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The Rubber Chicken
The First USA Noel


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The other point nobody has brought up is that, even if it were true that you might physically not see something you find improbable (a notion I personally find to be very improbable), were ships that incredible to the natives? A lot of natives, especially those who lived near bodies of water, had seacraft of their own. Ships the size of European clipper ships might have been startling, but I doubt that the concept of a ship itself was completely unheard of.

That and I saw the movie in question, and it was terrible. A lot of real science mixed in with a lot of nonsense to promote some weird cult led by a woman who claims to be channeling a 35,000 year old Atlantian. Not exactly high on my credibility scale.

--------------------
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Cold DecEmbra Brings The Sleet
Angels Wii Have Heard on High


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A similar point was raised in the current BBC series How Art Made the World.

One of the episodes dealt with the development of representational art - when and why did human beings decide to represent actuality in their art.

The presenter used a realistic painting of a horse (maybe by Stubbs, but I can't remember) and said that when it was shown to a person who only had knowledge of art as a decorative medium (I think from the perspective of Islamic art), it was not recognised as a "horse": the viewer said he could not "walk round it" - a horse was only recognisable as a 3D object.

I can't remember the details of the argument, or when the encounter the presenter described was supposed to have taken place, but it seems to raise a similar conceptual point to the OP.

Embra "ceci n'est pas un cheval"

--------------------
I want you to lay down your life, Perkins. We need a futile gesture at this stage. It will raise the whole tone of the war.

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Steve
Happy Holly Days


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quote:
Originally posted by Embra:

The presenter used a realistic painting of a horse (maybe by Stubbs, but I can't remember) and said that when it was shown to a person who only had knowledge of art as a decorative medium (I think from the perspective of Islamic art), it was not recognised as a "horse": the viewer said he could not "walk round it" - a horse was only recognisable as a 3D object.


Robert Graves told a similar story in The White Goddess . He claimed that T. E. Lawrence showed some Bedouins a picture of a horse, and they had the reaction you describe.
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Cold DecEmbra Brings The Sleet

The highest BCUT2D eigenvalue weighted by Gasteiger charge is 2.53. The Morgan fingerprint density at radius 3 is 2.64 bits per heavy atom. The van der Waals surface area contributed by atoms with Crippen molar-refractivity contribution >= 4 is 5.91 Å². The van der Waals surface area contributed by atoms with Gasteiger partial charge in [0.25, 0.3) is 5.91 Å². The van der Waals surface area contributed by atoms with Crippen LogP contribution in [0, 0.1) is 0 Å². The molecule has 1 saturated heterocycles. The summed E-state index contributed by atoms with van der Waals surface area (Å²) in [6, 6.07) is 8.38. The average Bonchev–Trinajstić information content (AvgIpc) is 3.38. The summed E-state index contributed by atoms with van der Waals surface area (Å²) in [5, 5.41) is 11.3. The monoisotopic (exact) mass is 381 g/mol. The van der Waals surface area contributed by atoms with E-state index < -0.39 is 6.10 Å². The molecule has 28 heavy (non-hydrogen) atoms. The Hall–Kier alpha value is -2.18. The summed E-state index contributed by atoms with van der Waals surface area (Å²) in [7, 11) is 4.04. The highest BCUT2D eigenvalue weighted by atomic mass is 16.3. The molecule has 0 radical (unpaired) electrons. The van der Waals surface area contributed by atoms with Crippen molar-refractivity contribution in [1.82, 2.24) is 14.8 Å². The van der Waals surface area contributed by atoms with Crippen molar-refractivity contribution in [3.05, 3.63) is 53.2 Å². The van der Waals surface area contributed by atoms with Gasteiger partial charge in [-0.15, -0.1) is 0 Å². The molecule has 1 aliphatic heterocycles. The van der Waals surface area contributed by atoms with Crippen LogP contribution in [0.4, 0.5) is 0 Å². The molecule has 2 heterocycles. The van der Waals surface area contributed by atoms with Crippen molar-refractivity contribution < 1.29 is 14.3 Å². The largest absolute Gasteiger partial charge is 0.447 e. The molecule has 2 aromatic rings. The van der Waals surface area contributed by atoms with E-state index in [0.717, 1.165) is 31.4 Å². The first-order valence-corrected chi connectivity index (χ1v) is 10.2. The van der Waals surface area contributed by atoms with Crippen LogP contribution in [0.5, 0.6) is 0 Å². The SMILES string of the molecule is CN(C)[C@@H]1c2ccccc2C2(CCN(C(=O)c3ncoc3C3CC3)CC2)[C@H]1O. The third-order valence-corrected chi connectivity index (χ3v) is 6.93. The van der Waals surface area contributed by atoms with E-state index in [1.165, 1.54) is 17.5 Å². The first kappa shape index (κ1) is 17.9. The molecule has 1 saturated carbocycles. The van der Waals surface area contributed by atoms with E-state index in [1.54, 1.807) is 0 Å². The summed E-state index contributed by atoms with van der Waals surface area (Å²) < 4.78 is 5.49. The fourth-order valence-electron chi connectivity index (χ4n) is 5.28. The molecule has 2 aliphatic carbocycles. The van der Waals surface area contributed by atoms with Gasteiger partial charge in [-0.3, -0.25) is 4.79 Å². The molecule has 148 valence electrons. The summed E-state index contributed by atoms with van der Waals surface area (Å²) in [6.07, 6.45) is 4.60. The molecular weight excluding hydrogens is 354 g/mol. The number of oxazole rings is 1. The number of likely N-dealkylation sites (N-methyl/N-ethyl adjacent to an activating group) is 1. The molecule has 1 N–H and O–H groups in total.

Angels Wii Have Heard on High


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Ah, maybe that was the tale that was being told on the TV programme... cheers Steve

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I want you to lay down your life, Perkins. We need a futile gesture at this stage. It will raise the whole tone of the war.

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Linden
I'll Be Home for After Christmas Sales


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quote:
Originally posted by Embra:
The presenter used a realistic painting of a horse (maybe by Stubbs, but I can't remember) and said that when it was shown to a person who only had knowledge of art as a decorative medium (I think from the perspective of Islamic art), it was not recognised as a "horse": the viewer said he could not "walk round it" - a horse was only recognisable as a 3D object.

I'm not sure that's relevant. Failing to understand other cultures' representations of the world is a different kettle of conceptual fish from failing to see their manufactures completely.

I have on my wall a print of the Hereford Mappa Mundi, made about 1300
http://academic.emporia.edu/aberjame/map/h_map/h_map.htm

For anyone who isn't a medieval scholar, we need a set of instructions even to see it as a map, let alone work out what it's a map of. However, we can still see that it's some kind of thing, an illustration or drawing of some kind: it isn't invisible.

Similarly, from Australia, Aboriginal paintings are visible and often attractive, even if we haven't the slightest idea of their meaning.

--------------------
Yours, &c

Linden

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Don Enrico
Happy Xmas (Warranty Is Over)


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I agree with everything that was said (including the Douglas Adams reference [Smile] ), but have one thing to add:

If the claim in the OP were true, how would Columbus and his men have been able to see the natives? They obviously hadn't seen any Central American natives before...

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Kathy B
Angels Wii Have Heard on High


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posted to wrong thread, waffles